Santa Claus is coming to Buffalo – and he is making one surprise stop.
At least according to “Santa Is Coming to Buffalo,” a beautifully illustrated children’s picture book by Steve Smallman and Robert Dunn, a writer and an artist in Great Britain. The 32-page hardcover is one of a popular “Santa Is Coming To Town” series of children’s books published in America by Illinois-based Sourcebooks. Each book is tweaked to fit a particular locale. As the publisher explains, “The series delivers a wonderfully personalized experience with customized text and art based on famous landmarks unique to areas across the continent.”
In every city included in the series, Santa encounters about a dozen different places, all tourist destinations of the highest caliber. The landmarks play a part in the story. In “Santa Is Coming To New York,” the Jolly Old Elf hears the bells of St. Patrick’s Cathedral. In Philadelphia, he encounters Independence Hall; in Boston, Old North Church.
In “Santa Is Coming To Buffalo,” Santa flies over an architectural masterpiece that many would not have expected: St. Ann’s Church and Shrine.
The romantic, cathedral-like East Side church is pictured, unmistakably, on the cover of the book. It gets a shout-out early in the story, when Santa harks to the sound of its bells. “Well done, young reindeer!” Santa shouts cheerfully. “It must be the bells of St. Ann’s Church and Shrine. Don’t worry, children. Santa is coming!”
St. Ann’s dominates a colorful, fanciful panorama of Buffalo’s most acclaimed architectural gems. Its distinctive bell tower, accurately rendered, rises over Shea’s Buffalo, the Albright-Knox Art Gallery, the Electric Tower, our whimsical, Bavarian-looking County Hall and the new courthouse.
Buffalo’s Central Terminal also claims a place in the book, begging the question: Does the world value things that many Buffalonians overlook?
St. Ann’s starring role in the book is particularly awkward considering that here in Buffalo, it is the center of controversy. Former Bishop Edward Kmiec ordered it closed in 2011, claiming it was unsafe and eventually calling for its demolition. Parishioners, presenting experts who disputed the repair estimates, appealed to the Vatican that the church remain open and they be allowed to make repairs. In February, the Vatican ruled in the parishioners’ favor. The diocese appealed that ruling.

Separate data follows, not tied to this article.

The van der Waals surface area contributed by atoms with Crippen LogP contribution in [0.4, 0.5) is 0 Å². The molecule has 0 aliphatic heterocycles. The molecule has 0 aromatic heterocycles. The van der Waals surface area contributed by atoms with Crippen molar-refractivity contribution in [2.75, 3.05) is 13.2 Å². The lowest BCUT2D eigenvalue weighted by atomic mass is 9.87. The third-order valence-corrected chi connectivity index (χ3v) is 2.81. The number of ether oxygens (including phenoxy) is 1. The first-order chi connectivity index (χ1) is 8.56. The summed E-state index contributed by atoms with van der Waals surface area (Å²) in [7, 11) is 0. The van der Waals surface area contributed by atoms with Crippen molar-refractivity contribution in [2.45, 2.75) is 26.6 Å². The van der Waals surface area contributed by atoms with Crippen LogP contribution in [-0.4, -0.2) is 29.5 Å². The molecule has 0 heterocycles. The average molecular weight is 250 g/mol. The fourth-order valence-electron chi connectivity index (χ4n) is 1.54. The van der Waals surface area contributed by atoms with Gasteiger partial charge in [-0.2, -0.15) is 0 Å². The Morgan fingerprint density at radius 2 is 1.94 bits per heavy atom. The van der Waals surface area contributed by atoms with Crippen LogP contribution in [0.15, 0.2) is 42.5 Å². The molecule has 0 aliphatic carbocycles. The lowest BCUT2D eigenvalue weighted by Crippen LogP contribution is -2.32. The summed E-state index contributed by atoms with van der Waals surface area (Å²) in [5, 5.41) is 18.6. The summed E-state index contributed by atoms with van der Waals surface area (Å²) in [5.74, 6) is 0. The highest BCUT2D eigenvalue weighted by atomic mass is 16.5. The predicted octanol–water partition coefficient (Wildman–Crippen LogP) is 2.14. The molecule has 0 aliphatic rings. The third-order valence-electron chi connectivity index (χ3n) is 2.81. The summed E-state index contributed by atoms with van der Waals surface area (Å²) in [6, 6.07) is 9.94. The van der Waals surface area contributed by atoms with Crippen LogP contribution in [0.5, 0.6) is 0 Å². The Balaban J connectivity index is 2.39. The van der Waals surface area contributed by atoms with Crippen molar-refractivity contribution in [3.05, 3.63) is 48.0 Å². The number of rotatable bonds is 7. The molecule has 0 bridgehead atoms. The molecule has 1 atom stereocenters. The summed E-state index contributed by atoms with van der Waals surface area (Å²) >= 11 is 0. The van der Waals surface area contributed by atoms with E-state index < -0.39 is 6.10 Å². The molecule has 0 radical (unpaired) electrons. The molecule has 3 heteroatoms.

Since then, the parishioners have raised funds but have not been allowed in to make the repairs. They are looking to Bishop Richard Malone to help them work out a solution. Meanwhile, St. Ann’s sits shut and forlorn, surrounded by a forbidding chain-link fence, at the corner of Broadway and Emslie Street, in one of Buffalo’s most struggling neighborhoods.
The Santa book series, ignoring this humble setting, puts St. Ann’s in a bright new light. The church finds itself placed not among vacant lots but among most famous sites in the world. In California, Santa encounters the Capitol Records tower and the Hollywood sign. In San Francisco, he finds the Golden Gate Bridge, and when he comes to London, England, he sees Buckingham Palace and Westminster Abbey.
It could be said that St. Ann’s holds its own gracefully in this exalted company. But its appearance in the book is a mystery.
“I don’t know the people who produced it, so I don’t know how they decided to include us,” said Martin Ederer, the SUNY Buffalo State professor who has been at the forefront of the fight to save St. Ann’s.
Dunn, the illustrator, said from Scotland that the choice was not his.
“My editor sends me a photographic montage to work from, so I’m not sure how each building is chosen,” he wrote in a Facebook message. He said he would forward the inquiry to his editor, who did not immediately respond.
The books, sold through Amazon and Barnes and Noble, retail for $9.99.